When confronted with my unbelief in the Christian God, Evangelicals will often ask me to pray and ask God to reveal himself to me. Evangelicals have even given me scripted prayers to pray on more than a few occasions, telling me that if I “sincerely” pray these prayers to the triune God of Christianity, he will reveal himself to me. On days when I am filled with 100-proof Gerencser snark, I will pray the prayers and then report back, “Nope, God didn’t reveal himself to me!” Their reply? “well, you didn’t “sincerely” ask God to pull the rabbit out of the hat.” I am always to blame, not God, when he fails to show his work, speak to me, or do anything that would lead me to conclude he is real.
Evangelicals who take this approach with me are ignorant of their Bibles — the inspired, inerrant, infallible Word of God. Evangelicals believe every word in the Bible is true, written by holy men of old as they were moved by the Holy Ghost. You would think Evangelicals would follow the Word of God instead of asking unbelievers to pray. Don’t they know that the Bible says that God doesn’t hear the prayers of the unsaved, that libertarian free will is a myth, and the only way that someone can be saved is if God chooses to save them? Don’t they know that lost people are dead in trespasses and sins, alienated from God, and unless God grants them the faith to believe, they will never be saved? What drives this notion of praying and asking God to reveal himself to you is bad theology. Shocker, right?
Take the story of the Rich Man and Lazarus in Luke 16. (Please see Luke 16:19-31: The Rich Man and Lazarus.) Towards the end of this story, we have a dialog between Abraham and the Rich Man:
Rich Man: I pray thee therefore, father, that thou wouldest send him [Lazarus] to my father’s house. For I have five brethren; that he may testify unto them, lest they also come into this place of torment [Hell].
Abraham: They have Moses and the prophets; let them hear them.
Rich Man: Nay, father Abraham: but if one went unto them from the dead, they will repent.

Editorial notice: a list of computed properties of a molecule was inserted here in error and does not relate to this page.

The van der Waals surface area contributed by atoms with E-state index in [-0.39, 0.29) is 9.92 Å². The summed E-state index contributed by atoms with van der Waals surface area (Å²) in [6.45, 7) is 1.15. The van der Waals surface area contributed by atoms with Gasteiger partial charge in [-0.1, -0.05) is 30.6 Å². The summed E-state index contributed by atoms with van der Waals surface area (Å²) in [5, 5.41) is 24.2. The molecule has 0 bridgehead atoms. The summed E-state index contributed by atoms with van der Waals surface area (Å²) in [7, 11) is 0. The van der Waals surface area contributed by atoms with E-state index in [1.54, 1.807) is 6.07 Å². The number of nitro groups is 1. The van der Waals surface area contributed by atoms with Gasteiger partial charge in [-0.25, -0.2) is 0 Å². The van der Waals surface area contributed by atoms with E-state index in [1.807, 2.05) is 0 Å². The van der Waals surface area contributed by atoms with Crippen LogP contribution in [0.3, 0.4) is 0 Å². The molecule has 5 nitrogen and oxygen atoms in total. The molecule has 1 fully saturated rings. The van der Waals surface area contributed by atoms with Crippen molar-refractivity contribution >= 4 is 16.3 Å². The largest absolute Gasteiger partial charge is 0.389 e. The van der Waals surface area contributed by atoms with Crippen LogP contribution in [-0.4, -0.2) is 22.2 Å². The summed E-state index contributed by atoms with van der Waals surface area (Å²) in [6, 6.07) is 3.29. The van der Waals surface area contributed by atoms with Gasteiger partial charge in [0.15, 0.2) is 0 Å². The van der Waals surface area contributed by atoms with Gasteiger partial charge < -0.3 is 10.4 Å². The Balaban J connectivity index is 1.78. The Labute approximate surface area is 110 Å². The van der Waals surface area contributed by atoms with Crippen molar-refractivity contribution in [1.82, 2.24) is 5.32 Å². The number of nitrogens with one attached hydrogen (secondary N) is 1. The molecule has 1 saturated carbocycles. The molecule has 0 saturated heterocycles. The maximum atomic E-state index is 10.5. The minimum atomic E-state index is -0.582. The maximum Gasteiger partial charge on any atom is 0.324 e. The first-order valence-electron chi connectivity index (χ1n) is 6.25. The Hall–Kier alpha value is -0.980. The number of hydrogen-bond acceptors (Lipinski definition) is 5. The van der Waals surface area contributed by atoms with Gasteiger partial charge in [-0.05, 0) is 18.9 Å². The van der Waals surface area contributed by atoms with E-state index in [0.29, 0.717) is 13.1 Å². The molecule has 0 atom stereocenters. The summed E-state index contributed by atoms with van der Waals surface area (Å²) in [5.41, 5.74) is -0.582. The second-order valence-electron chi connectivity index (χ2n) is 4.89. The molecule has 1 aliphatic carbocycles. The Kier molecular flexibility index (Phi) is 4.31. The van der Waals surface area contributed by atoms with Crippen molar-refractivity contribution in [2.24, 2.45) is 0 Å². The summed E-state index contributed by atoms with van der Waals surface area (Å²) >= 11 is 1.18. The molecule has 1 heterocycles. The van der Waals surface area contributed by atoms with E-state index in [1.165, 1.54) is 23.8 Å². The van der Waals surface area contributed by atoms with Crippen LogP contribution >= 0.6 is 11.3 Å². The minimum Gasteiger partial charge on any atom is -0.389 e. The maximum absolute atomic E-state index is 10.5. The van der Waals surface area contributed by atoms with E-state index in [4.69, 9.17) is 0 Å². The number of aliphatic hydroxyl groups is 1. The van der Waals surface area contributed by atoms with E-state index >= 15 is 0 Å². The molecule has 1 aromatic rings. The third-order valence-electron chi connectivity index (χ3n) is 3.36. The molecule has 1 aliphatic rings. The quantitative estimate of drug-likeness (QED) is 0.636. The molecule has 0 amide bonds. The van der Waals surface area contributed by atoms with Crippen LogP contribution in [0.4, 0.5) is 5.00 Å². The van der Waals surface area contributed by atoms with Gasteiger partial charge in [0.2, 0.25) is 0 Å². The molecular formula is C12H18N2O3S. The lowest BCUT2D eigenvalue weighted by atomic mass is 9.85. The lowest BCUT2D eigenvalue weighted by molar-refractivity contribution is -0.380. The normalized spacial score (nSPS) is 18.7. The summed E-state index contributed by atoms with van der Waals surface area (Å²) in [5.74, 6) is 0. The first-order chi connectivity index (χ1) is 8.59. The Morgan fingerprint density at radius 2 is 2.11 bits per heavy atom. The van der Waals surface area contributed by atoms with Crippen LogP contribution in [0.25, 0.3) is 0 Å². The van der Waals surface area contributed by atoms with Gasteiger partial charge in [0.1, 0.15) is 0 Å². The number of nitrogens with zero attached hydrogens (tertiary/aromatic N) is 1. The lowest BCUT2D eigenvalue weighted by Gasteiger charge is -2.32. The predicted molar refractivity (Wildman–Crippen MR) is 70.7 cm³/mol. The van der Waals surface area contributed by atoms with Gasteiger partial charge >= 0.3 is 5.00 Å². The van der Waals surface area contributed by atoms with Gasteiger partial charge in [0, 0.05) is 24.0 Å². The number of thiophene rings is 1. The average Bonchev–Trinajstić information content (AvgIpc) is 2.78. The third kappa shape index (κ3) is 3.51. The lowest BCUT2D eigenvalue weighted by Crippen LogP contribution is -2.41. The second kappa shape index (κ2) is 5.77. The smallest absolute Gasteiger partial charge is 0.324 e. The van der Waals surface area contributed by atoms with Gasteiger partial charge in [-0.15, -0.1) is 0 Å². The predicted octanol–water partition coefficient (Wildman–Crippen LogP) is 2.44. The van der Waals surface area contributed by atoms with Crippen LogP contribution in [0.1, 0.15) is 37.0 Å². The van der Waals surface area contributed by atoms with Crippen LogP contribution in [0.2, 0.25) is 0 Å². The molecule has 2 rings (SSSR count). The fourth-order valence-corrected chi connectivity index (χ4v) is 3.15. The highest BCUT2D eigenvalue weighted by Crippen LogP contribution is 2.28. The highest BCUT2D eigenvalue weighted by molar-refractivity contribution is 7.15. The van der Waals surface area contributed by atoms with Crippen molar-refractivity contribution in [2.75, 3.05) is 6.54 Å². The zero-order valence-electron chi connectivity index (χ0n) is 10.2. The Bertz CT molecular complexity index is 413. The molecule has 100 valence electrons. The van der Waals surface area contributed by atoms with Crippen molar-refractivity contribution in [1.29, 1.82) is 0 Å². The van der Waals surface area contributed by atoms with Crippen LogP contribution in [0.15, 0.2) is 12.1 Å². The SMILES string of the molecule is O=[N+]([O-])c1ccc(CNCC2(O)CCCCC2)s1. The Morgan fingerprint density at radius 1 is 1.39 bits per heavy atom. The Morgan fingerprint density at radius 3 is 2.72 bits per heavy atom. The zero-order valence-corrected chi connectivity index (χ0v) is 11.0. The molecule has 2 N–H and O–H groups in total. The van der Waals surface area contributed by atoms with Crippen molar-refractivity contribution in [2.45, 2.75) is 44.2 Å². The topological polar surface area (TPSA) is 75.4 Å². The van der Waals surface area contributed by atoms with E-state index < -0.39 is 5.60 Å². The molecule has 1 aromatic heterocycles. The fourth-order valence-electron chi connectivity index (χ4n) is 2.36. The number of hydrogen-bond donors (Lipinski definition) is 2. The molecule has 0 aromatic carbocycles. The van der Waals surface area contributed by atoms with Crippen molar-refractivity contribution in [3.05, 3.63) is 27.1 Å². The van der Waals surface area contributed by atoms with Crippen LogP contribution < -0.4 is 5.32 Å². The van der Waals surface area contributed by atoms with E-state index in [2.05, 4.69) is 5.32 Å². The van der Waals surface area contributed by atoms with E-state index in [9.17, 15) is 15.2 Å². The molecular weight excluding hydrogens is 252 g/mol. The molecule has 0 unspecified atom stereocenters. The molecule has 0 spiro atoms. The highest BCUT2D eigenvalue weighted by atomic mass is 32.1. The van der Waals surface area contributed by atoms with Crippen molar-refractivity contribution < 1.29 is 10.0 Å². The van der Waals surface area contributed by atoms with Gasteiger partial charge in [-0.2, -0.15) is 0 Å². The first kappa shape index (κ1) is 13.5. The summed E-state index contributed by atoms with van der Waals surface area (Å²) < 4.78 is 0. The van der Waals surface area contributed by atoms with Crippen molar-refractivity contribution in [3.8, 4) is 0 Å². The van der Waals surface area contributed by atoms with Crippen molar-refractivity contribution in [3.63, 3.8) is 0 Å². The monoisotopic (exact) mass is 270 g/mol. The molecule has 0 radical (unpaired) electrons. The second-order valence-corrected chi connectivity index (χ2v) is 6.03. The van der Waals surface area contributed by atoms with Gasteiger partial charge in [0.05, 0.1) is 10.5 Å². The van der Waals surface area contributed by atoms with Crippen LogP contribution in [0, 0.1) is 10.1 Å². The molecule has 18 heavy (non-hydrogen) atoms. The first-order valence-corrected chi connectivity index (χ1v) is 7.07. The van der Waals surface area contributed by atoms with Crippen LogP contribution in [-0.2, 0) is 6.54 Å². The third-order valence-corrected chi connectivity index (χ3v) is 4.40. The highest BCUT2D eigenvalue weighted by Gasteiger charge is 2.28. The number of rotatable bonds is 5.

Abraham: If they hear not Moses and the prophets, neither will they be persuaded, though one rose from the dead.
The Rich Man, facing the torments of Hell, was rightly concerned about his family, particularly his five brothers. The Rich Man asked Abraham to resurrect Lazarus from the dead and send him to preach to his brothers. Abraham replied, no, they have the Moses and the Prophets, the Old Testament; let your brothers read and hear their words. Knowing the Bible wasn’t enough to convince his brothers to believe in Jesus, the Rich Man pleaded yet again for Abraham to resurrect Lazarus and send him up top to witness to his unsaved loved ones. Abraham’s response is germane to this post: if they won’t hear the Bible, they won’t be persuaded if someone rose from the dead and preached to them.
Evidently, Abraham didn’t know Jesus would soon die and three days later resurrect from the dead. This leaves me wondering, if the Bible is written by God, surely he knew Jesus would soon be crucified, placed in a borrowed tomb, descend into Hell, and resurrect from the dead. Evangelicals believe that Jesus’ resurrection from the dead is the linchpin of their religion; that Jesus’ resurrection is the one thing that should convince unbelievers of the veracity and truthfulness of Christianity. However, Abraham didn’t think such magic tricks were useful. Instead, the Evangelical Abraham said: Read the Bible!